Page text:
The first wave of innovation in email back in the 1990s was primarily focused on the bottom line: Making it easier and more cost effective to send emails at scale. This new wave of innovation in email is focused on the top line and making an already high performing channel even more successful. In particular, it’s focused on two key areas:
Emphasis on Performance
ESP solutions are generally not optimized to drive campaign performance. Rather, ESPs were designed to support volume. This goes back to the first wave of email innovation, back when sending mass marketing emails at scale was the biggest problem that needed solving. ESPs filled that gap well, and they still do today.
But as we continue to move toward more personalized marketing efforts, relevance becomes increasingly important — in some cases even more so than volume. As a result of this shift, marketers need to layer in a solution that’s focused on delivering more relevant messages to more targeted (and therefore smaller) audiences. This heightened relevance might include more intelligent product recommendations as well as new types of emails designed to react not only to customer behaviors, but also product assortment changes.
Whatever the end solution looks like, it’s important that it makes this type of personalization easy for marketers to accomplish, so as not to exacerbate the personalization gap we face today.
Most core email solutions serve a variety of industries, but we’re rapidly moving to a time when technology will be more vertical specific. That’s because vertical specific technology is designed to solve very specialized use cases that matter most to the target user. And this verticalization is especially important in the age of AI, as it allows for deeper insights.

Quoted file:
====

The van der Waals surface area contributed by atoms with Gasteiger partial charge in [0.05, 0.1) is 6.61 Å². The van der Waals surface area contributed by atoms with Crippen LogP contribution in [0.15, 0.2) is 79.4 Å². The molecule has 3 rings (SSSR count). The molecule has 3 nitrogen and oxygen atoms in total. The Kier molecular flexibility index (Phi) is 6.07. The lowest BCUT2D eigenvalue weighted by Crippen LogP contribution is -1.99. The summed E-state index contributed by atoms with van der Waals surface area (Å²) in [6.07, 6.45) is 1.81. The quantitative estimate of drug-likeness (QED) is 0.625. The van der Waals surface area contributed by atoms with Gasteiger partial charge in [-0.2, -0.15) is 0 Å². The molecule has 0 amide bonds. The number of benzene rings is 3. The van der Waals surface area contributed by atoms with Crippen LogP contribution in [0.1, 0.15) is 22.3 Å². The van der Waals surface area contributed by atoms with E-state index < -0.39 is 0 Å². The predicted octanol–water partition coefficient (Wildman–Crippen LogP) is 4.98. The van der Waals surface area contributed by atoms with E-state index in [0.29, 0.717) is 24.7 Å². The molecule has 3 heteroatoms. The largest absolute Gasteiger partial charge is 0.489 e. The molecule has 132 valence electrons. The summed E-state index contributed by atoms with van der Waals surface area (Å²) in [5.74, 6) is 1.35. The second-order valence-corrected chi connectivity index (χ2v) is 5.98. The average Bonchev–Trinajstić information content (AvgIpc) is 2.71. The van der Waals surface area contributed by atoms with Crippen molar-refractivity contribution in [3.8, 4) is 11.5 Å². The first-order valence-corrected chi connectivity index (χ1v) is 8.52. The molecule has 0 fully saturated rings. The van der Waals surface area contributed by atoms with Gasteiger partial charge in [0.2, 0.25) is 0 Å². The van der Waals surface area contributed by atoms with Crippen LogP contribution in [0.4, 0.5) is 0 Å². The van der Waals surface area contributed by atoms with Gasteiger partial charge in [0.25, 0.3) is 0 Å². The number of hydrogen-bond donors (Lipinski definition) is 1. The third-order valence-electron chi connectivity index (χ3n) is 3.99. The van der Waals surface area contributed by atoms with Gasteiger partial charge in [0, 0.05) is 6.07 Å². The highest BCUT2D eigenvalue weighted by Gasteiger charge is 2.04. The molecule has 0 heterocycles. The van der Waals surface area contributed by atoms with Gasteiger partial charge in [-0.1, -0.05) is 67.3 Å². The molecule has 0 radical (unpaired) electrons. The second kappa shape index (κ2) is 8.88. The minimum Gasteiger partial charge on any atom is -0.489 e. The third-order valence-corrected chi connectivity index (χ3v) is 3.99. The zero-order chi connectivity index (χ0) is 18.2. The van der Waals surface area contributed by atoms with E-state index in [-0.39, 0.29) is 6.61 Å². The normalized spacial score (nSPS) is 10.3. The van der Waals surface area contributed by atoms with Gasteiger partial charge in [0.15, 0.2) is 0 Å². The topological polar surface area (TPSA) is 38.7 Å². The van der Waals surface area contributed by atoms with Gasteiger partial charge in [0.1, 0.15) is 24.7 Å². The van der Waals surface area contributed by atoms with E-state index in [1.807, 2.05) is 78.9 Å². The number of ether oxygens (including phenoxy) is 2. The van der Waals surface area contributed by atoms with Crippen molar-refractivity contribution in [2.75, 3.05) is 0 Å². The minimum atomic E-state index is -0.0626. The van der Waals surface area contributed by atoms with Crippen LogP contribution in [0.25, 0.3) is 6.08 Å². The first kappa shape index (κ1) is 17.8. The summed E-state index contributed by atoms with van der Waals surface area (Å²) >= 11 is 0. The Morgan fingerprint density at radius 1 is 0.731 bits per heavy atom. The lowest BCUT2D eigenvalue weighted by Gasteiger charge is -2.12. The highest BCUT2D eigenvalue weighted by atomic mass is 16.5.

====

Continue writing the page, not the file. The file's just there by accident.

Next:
A vertical specific solution is more actionable than a horizontal one because it has language and workflows that match users’ exact needs and were designed specifically to help solve the problems their business faces. Furthermore, having a deep, vertical focus allows AI to better understand specific types of data and business goals that are unique to different verticals. In turn, this deep and focused understanding enables it to make decisions with specific outcomes in mind.
Meanwhile, a horizontal solution that’s designed to please everyone ends up requiring users to engineer it for their specific needs, and even then its intelligence simply won’t cut deep enough to find anything more than very basic patterns in the data. Essentially, we can think of the move toward verticalization as personalization in the technology sector.
Get Ready for the Next Generation of Email
Email might not be a shiny new way to reach customers, but time and again it’s proven how valuable it can be. And with the latest wave of innovation in email we’re experiencing right now, it’s about to become an even more powerful marketing channel. With that in mind, are you ready for the next generation of email?
What exactly does the new wave of innovation in email make possible? Check out our playbook, Bluecore for Email Marketers, to find out.